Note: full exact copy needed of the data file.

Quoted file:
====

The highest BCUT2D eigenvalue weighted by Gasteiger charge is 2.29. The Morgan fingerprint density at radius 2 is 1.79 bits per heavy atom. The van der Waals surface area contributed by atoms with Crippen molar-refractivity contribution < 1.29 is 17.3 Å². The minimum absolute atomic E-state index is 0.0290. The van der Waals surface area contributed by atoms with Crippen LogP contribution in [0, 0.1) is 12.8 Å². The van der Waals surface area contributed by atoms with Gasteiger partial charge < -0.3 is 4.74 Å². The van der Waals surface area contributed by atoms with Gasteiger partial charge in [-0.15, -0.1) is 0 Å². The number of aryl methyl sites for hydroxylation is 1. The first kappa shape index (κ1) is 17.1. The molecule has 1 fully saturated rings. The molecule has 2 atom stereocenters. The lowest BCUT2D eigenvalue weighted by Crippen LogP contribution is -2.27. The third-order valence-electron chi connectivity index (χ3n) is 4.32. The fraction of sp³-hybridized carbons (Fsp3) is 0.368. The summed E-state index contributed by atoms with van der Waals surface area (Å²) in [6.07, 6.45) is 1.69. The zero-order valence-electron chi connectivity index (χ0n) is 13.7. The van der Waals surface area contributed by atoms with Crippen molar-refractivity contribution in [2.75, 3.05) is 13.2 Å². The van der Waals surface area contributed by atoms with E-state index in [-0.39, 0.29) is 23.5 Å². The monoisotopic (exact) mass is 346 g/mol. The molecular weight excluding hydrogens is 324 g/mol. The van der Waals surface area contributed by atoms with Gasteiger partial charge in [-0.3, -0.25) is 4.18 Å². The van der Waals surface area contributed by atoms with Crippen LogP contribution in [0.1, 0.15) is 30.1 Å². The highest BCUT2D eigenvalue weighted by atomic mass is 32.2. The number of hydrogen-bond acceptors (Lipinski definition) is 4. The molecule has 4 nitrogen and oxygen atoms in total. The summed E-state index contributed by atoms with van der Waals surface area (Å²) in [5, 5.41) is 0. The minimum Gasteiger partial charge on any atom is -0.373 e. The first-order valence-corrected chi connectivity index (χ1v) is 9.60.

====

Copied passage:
The highest BCUT2D eigenvalue weighted by Gasteiger charge is 2.29. The Morgan fingerprint density at radius 2 is 1.79 bits per heavy atom. The van der Waals surface area contributed by atoms with Crippen molar-refractivity contribution < 1.29 is 17.3 Å². The minimum absolute atomic E-state index is 0.0290. The van der Waals surface area contributed by atoms with Crippen LogP contribution in [0, 0.1) is 12.8 Å². The van der Waals surface area contributed by atoms with Gasteiger partial charge < -0.3 is 4.74 Å². The van der Waals surface area contributed by atoms with Gasteiger partial charge in [-0.15, -0.1) is 0 Å². The number of aryl methyl sites for hydroxylation is 1. The first kappa shape index (κ1) is 17.1. The molecule has 1 fully saturated rings. The molecule has 2 atom stereocenters. The lowest BCUT2D eigenvalue weighted by Crippen LogP contribution is -2.27. The third-order valence-electron chi connectivity index (χ3n) is 4.32. The fraction of sp³-hybridized carbons (Fsp3) is 0.368. The summed E-state index contributed by atoms with van der Waals surface area (Å²) in [6.07, 6.45) is 1.69. The zero-order valence-electron chi connectivity index (χ0n) is 13.7. The van der Waals surface area contributed by atoms with Crippen molar-refractivity contribution in [2.75, 3.05) is 13.2 Å². The van der Waals surface area contributed by atoms with E-state index in [-0.39, 0.29) is 23.5 Å². The monoisotopic (exact) mass is 346 g/mol. The molecular weight excluding hydrogens is 324 g/mol. The van der Waals surface area contributed by atoms with Gasteiger partial charge in [-0.3, -0.25) is 4.18 Å². The van der Waals surface area contributed by atoms with Crippen LogP contribution in [0.1, 0.15) is 30.1 Å². The highest BCUT2D eigenvalue weighted by atomic mass is 32.2. The number of hydrogen-bond acceptors (Lipinski definition) is 4. The molecule has 4 nitrogen and oxygen atoms in total. The summed E-state index contributed by atoms with van der Waals surface area (Å²) in [5, 5.41) is 0. The minimum Gasteiger partial charge on any atom is -0.373 e. The first-order valence-corrected chi connectivity index (χ1v) is 9.60.